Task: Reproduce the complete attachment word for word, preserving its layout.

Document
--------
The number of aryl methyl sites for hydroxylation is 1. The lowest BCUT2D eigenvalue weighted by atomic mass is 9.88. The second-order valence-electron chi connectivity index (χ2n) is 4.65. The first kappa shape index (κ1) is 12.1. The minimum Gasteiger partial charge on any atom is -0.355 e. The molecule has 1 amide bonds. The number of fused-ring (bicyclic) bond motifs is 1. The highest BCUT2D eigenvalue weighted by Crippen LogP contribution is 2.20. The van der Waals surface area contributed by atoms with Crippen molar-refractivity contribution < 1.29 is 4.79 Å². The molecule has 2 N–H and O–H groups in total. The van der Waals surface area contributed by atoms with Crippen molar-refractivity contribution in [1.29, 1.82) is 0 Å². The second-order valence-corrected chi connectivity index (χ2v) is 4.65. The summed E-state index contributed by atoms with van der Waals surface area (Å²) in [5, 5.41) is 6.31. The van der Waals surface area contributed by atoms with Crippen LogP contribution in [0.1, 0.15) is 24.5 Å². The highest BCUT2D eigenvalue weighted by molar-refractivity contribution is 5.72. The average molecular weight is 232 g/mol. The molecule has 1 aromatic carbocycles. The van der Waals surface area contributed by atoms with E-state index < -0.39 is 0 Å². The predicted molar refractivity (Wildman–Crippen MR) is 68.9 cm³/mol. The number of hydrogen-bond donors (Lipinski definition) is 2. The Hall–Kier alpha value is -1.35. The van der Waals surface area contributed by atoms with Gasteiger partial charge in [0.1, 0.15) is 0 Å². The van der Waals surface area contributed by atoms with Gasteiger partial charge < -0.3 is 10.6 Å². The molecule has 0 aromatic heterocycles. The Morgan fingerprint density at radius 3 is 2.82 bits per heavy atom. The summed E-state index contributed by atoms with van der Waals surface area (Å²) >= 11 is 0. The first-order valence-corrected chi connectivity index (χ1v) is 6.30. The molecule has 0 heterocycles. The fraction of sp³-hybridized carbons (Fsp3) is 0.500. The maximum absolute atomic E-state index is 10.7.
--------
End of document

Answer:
The number of aryl methyl sites for hydroxylation is 1. The lowest BCUT2D eigenvalue weighted by atomic mass is 9.88. The second-order valence-electron chi connectivity index (χ2n) is 4.65. The first kappa shape index (κ1) is 12.1. The minimum Gasteiger partial charge on any atom is -0.355 e. The molecule has 1 amide bonds. The number of fused-ring (bicyclic) bond motifs is 1. The highest BCUT2D eigenvalue weighted by Crippen LogP contribution is 2.20. The van der Waals surface area contributed by atoms with Crippen molar-refractivity contribution < 1.29 is 4.79 Å². The molecule has 2 N–H and O–H groups in total. The van der Waals surface area contributed by atoms with Crippen molar-refractivity contribution in [1.29, 1.82) is 0 Å². The second-order valence-corrected chi connectivity index (χ2v) is 4.65. The summed E-state index contributed by atoms with van der Waals surface area (Å²) in [5, 5.41) is 6.31. The van der Waals surface area contributed by atoms with Crippen LogP contribution in [0.1, 0.15) is 24.5 Å². The highest BCUT2D eigenvalue weighted by molar-refractivity contribution is 5.72. The average molecular weight is 232 g/mol. The molecule has 1 aromatic carbocycles. The van der Waals surface area contributed by atoms with E-state index < -0.39 is 0 Å². The predicted molar refractivity (Wildman–Crippen MR) is 68.9 cm³/mol. The number of hydrogen-bond donors (Lipinski definition) is 2. The Hall–Kier alpha value is -1.35. The van der Waals surface area contributed by atoms with Gasteiger partial charge in [0.1, 0.15) is 0 Å². The van der Waals surface area contributed by atoms with Gasteiger partial charge < -0.3 is 10.6 Å². The molecule has 0 aromatic heterocycles. The Morgan fingerprint density at radius 3 is 2.82 bits per heavy atom. The summed E-state index contributed by atoms with van der Waals surface area (Å²) >= 11 is 0. The first-order valence-corrected chi connectivity index (χ1v) is 6.30. The molecule has 0 heterocycles. The fraction of sp³-hybridized carbons (Fsp3) is 0.500. The maximum absolute atomic E-state index is 10.7.